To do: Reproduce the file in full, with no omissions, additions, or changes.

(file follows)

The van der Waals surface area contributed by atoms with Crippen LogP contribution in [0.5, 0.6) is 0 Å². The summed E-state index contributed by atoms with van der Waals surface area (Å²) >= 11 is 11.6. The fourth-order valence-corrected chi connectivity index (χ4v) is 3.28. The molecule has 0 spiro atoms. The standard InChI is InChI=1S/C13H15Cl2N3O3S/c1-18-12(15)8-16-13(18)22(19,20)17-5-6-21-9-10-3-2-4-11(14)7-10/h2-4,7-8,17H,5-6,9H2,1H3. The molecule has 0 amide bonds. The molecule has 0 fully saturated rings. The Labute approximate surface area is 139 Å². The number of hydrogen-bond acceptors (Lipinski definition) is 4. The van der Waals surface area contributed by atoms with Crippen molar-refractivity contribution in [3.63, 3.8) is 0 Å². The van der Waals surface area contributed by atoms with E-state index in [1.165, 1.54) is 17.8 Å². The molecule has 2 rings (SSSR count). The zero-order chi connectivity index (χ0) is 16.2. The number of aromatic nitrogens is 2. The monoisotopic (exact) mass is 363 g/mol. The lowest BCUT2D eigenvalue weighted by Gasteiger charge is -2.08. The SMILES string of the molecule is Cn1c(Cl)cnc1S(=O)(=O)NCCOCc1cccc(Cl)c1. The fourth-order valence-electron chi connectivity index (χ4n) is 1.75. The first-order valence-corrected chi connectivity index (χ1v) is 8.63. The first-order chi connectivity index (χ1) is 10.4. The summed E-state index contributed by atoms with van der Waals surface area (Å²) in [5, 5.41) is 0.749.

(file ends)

The van der Waals surface area contributed by atoms with Crippen LogP contribution in [0.5, 0.6) is 0 Å². The summed E-state index contributed by atoms with van der Waals surface area (Å²) >= 11 is 11.6. The fourth-order valence-corrected chi connectivity index (χ4v) is 3.28. The molecule has 0 spiro atoms. The standard InChI is InChI=1S/C13H15Cl2N3O3S/c1-18-12(15)8-16-13(18)22(19,20)17-5-6-21-9-10-3-2-4-11(14)7-10/h2-4,7-8,17H,5-6,9H2,1H3. The molecule has 0 amide bonds. The molecule has 0 fully saturated rings. The Labute approximate surface area is 139 Å². The number of hydrogen-bond acceptors (Lipinski definition) is 4. The van der Waals surface area contributed by atoms with Crippen molar-refractivity contribution in [3.63, 3.8) is 0 Å². The van der Waals surface area contributed by atoms with E-state index in [1.165, 1.54) is 17.8 Å². The molecule has 2 rings (SSSR count). The zero-order chi connectivity index (χ0) is 16.2. The number of aromatic nitrogens is 2. The monoisotopic (exact) mass is 363 g/mol. The lowest BCUT2D eigenvalue weighted by Gasteiger charge is -2.08. The SMILES string of the molecule is Cn1c(Cl)cnc1S(=O)(=O)NCCOCc1cccc(Cl)c1. The fourth-order valence-electron chi connectivity index (χ4n) is 1.75. The first-order valence-corrected chi connectivity index (χ1v) is 8.63. The first-order chi connectivity index (χ1) is 10.4. The summed E-state index contributed by atoms with van der Waals surface area (Å²) in [5, 5.41) is 0.749.